See how UCL students excel in London



London is a science powerhouse, boasting three universities ranked in the World Top 25*, more than any other city. It is also home to important organisations such as the Royal Institution, the Institute of Physics, the Royal Society of Chemistry and the Science Museum. See how our students have benefited from UCL’s central London location and the city’s rich resources and networks.

*QS World University Ranking 2016

Map categories


Collaborating with another organisation


Benefiting from London’s rich resources


Involved in an internship or placement


Engaged in a community or social project


Secured a job linked to their degree

Student case studies

Solving real world problems as part of a research thesis

London First, Max Kaiser

For my MSc research thesis, I am working with a non-profit organisation (London First) and the London Fire Brigade on a real project, which is the topic of my MSc thesis at the same time. It is a typical win-win as I get work experience, networking opportunities and support from them and on the other hand I support their project with scientific evidence.

My department and lecturers helped me make connections with people from the above mentioned organisations. I also attended UCL Careers events that were helpful in terms of giving advice and guidance as well as establishing new contacts.

Learning from experts in the field

Save the Children, Jorge Terrones

Jorge Terrones

My current independent research project is a comparative study of Urban Search and Rescue (USAR) National Accreditation process in the Americas Region. USAR teams are disaster response specialists that, in the immediate aftermath of a sudden-onset disaster, like the recent earthquake in Italy, get deployed into the disaster zone to rescue victims from collapsed buildings. The project is especially relevant because improving organisation and preparedness has an ultimate effect on the capacity of USAR teams to rescue more people.

My current internship in the United Nations Office for the Coordination of Humanitarian Affairs has been crucial for the fulfillment of such an ambitious task, giving my project a higher relevance than I could have initially expected. London is a city full of experts on the subject; academics and practitioners participate on the multiple events organised by UCL. For example, Paul Gill (UCL Dept of Security and Crime Science) gave us an interdisciplinary approach to the very interesting and relevant subject of lone wolf terrorism. Jessica Field (Save the Children/University of Manchester) gave us a critical approach to effectiveness measuring in humanitarian action.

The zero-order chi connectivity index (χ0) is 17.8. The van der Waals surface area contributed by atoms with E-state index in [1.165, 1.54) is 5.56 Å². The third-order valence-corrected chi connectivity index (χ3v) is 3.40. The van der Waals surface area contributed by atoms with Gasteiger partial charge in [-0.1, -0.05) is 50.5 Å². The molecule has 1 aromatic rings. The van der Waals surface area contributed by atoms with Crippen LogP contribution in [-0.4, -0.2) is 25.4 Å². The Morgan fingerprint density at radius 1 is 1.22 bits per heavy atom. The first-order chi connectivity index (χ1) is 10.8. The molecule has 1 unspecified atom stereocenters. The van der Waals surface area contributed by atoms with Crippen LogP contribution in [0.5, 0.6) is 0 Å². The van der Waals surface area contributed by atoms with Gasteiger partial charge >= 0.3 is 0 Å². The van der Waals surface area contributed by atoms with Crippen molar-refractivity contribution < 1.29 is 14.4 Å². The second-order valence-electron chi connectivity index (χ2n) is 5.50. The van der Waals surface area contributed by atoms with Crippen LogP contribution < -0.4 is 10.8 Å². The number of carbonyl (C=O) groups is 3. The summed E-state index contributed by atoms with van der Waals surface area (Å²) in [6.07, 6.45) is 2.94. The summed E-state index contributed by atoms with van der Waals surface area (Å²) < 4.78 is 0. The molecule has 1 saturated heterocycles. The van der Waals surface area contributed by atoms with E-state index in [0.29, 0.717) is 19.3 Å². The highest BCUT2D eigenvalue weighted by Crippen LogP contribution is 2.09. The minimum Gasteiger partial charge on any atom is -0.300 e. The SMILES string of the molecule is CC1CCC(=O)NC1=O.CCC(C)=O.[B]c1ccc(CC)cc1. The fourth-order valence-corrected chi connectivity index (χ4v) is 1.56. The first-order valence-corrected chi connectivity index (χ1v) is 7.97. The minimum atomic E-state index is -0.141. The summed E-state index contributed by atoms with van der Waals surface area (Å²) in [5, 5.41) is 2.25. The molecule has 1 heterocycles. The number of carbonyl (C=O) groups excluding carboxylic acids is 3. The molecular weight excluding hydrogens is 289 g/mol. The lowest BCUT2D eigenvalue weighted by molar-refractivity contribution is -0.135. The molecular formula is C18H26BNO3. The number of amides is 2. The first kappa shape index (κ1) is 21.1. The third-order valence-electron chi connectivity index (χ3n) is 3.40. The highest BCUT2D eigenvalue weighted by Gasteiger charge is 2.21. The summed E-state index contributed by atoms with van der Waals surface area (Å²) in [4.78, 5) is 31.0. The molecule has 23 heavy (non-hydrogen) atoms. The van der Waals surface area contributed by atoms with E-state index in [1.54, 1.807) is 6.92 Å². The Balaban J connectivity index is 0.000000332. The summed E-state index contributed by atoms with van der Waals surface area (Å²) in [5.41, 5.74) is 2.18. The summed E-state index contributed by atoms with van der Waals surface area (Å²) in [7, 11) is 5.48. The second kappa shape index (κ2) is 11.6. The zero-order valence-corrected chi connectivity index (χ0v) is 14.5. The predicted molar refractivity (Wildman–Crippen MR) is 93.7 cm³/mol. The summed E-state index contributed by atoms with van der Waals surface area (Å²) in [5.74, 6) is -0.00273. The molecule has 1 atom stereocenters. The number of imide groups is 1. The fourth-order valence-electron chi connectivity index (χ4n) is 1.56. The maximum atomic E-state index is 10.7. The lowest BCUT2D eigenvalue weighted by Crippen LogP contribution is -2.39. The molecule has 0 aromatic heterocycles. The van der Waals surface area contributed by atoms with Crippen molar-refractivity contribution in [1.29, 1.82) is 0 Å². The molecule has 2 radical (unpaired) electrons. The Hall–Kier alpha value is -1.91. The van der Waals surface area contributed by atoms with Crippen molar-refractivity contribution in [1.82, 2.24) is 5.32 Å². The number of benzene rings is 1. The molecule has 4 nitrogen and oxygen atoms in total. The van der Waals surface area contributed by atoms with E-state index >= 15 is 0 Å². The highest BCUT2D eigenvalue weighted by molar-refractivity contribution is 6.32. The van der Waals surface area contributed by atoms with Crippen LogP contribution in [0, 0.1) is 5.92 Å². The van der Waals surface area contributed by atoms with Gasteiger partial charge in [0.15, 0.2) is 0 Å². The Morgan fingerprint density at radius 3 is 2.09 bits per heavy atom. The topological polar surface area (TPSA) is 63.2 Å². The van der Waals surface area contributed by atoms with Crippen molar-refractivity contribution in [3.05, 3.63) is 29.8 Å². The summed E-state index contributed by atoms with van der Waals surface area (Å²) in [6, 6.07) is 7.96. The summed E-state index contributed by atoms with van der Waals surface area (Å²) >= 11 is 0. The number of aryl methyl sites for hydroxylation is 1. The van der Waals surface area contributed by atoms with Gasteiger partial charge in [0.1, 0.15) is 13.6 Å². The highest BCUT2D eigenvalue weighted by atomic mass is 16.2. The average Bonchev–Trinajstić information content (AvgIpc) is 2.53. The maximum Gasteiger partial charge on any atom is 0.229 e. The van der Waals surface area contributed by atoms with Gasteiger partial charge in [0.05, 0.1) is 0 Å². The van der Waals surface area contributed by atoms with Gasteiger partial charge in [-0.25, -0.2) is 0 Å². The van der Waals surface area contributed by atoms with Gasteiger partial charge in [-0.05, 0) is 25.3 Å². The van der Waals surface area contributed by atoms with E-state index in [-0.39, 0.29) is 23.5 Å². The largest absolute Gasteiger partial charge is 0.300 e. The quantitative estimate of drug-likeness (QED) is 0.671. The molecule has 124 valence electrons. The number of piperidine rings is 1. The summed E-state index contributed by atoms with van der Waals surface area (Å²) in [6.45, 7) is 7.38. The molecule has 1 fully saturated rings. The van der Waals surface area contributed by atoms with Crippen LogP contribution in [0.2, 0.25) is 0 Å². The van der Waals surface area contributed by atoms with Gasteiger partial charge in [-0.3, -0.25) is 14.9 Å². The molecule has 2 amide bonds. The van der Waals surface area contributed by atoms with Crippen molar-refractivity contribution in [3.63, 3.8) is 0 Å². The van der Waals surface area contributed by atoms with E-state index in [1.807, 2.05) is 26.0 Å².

In this sense London itself is an unparalleled breeding ground of ideas for anyone interested in research.

Doing a research secondment with government

Former Department for Business, Innovation and Skills (BIS) , Oliver Southwick

I took advantage of a UCL Public Policy Secondment, a scheme which places UCL researchers on secondments to the government. I spent 6 months working on UK Science and Research policy in the former Department for Business, Innovation and Skills (BIS), which has a very strong relationship with UCL Public Policy. This was a great opportunity to see first hand how policy is developed in the civil service. I worked on the allocation of the five billion pound UK Science Budget, seeing how the process of allocating such a large budget is performed and meeting many of the key stakeholders in UK Science. I learnt a great deal from working in such a different environment to academic research and enjoyed meeting a range of people from across the civil service.

A particular highlight was spending a week covering as Private Secretary for the Minister for Science and Universities. Here I worked personally with a Cabinet Minister, gaining insight into his approach and thinking, and even getting to discuss issues on the walk back from meetings! UCL Public Policy set up this and other secondments. Their close ties to BIS enabled them to set up this scheme and place UCL researchers in government positions where they can use their expertise. I now work at Oliver Wyman, a management consultancy.

Building skills through volunteering

Food Cycle, Kalyani Gupta

I have been volunteering with FoodCycle as a hub leader. This position was advertised through the Voluntary Services newsletter. FoodCycle is a charity which takes surplus food from supermarkets, that would otherwise go to waste and cooks three-course meals for people in food poverty.

As a hub leader, I regularly lead cooking sessions, where I'm responsible for managing volunteers, finalising menus, leading the cooking in a timely fashion and making sure what we serve is healthy and nutritious. This volunteering opportunity has strengthened my confidence, organisational, team working and time management skills. And being part of a community in London, who feels that food waste and poverty should not co-exist, has been a great experience.

I have also had the opportunity to volunteer with READ international and go to Tanzania. I might be slightly partial but I feel volunteering in London has allowed me to experience the true London.

These case studies reflect the experience and opinion of the individual concerned and are provided to give a general illustration of some benefits that may be available to UCL graduate students. The actual opportunities available will depend on what is available at any given time and will vary between students, faculties and departments. These experiences should not necessarily be considered as representative of opportunities for all UCL students and not all activity mentioned forms a part of any taught syllabus or was organised through UCL.